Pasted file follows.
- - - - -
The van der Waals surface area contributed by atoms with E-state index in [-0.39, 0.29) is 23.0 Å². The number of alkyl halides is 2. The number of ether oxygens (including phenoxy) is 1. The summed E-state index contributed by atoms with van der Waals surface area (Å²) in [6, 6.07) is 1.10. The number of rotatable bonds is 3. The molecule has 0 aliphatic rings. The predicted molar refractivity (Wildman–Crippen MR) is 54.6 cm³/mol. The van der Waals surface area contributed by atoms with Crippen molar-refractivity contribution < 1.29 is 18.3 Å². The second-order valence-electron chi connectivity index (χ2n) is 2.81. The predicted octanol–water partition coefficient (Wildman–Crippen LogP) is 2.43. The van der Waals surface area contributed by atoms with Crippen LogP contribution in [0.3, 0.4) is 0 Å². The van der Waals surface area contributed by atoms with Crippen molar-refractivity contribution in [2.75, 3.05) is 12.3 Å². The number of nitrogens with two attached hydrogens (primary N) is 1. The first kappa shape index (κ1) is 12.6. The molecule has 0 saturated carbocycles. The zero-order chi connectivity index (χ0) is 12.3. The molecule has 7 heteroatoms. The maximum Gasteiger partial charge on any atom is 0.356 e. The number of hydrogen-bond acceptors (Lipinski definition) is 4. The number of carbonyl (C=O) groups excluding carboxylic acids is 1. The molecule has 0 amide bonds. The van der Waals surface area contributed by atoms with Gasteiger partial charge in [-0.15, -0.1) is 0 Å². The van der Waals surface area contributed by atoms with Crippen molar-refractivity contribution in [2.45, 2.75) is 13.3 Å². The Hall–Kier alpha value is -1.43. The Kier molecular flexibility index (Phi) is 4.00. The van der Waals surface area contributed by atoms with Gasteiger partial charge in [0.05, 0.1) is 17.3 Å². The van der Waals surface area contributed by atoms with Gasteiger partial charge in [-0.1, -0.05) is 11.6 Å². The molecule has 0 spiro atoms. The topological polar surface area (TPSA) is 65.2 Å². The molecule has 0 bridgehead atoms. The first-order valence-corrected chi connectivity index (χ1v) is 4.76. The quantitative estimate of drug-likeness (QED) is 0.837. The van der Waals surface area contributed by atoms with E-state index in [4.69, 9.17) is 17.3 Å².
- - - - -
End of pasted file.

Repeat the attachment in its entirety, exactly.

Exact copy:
The van der Waals surface area contributed by atoms with E-state index in [-0.39, 0.29) is 23.0 Å². The number of alkyl halides is 2. The number of ether oxygens (including phenoxy) is 1. The summed E-state index contributed by atoms with van der Waals surface area (Å²) in [6, 6.07) is 1.10. The number of rotatable bonds is 3. The molecule has 0 aliphatic rings. The predicted molar refractivity (Wildman–Crippen MR) is 54.6 cm³/mol. The van der Waals surface area contributed by atoms with Crippen molar-refractivity contribution < 1.29 is 18.3 Å². The second-order valence-electron chi connectivity index (χ2n) is 2.81. The predicted octanol–water partition coefficient (Wildman–Crippen LogP) is 2.43. The van der Waals surface area contributed by atoms with Crippen LogP contribution in [0.3, 0.4) is 0 Å². The van der Waals surface area contributed by atoms with Crippen molar-refractivity contribution in [2.75, 3.05) is 12.3 Å². The number of nitrogens with two attached hydrogens (primary N) is 1. The first kappa shape index (κ1) is 12.6. The molecule has 0 saturated carbocycles. The zero-order chi connectivity index (χ0) is 12.3. The molecule has 7 heteroatoms. The maximum Gasteiger partial charge on any atom is 0.356 e. The number of hydrogen-bond acceptors (Lipinski definition) is 4. The number of carbonyl (C=O) groups excluding carboxylic acids is 1. The molecule has 0 amide bonds. The van der Waals surface area contributed by atoms with Gasteiger partial charge in [-0.15, -0.1) is 0 Å². The van der Waals surface area contributed by atoms with Crippen molar-refractivity contribution in [2.45, 2.75) is 13.3 Å². The Hall–Kier alpha value is -1.43. The Kier molecular flexibility index (Phi) is 4.00. The van der Waals surface area contributed by atoms with Gasteiger partial charge in [0.05, 0.1) is 17.3 Å². The van der Waals surface area contributed by atoms with Gasteiger partial charge in [-0.1, -0.05) is 11.6 Å². The molecule has 0 spiro atoms. The topological polar surface area (TPSA) is 65.2 Å². The molecule has 0 bridgehead atoms. The first-order valence-corrected chi connectivity index (χ1v) is 4.76. The quantitative estimate of drug-likeness (QED) is 0.837. The van der Waals surface area contributed by atoms with E-state index in [4.69, 9.17) is 17.3 Å².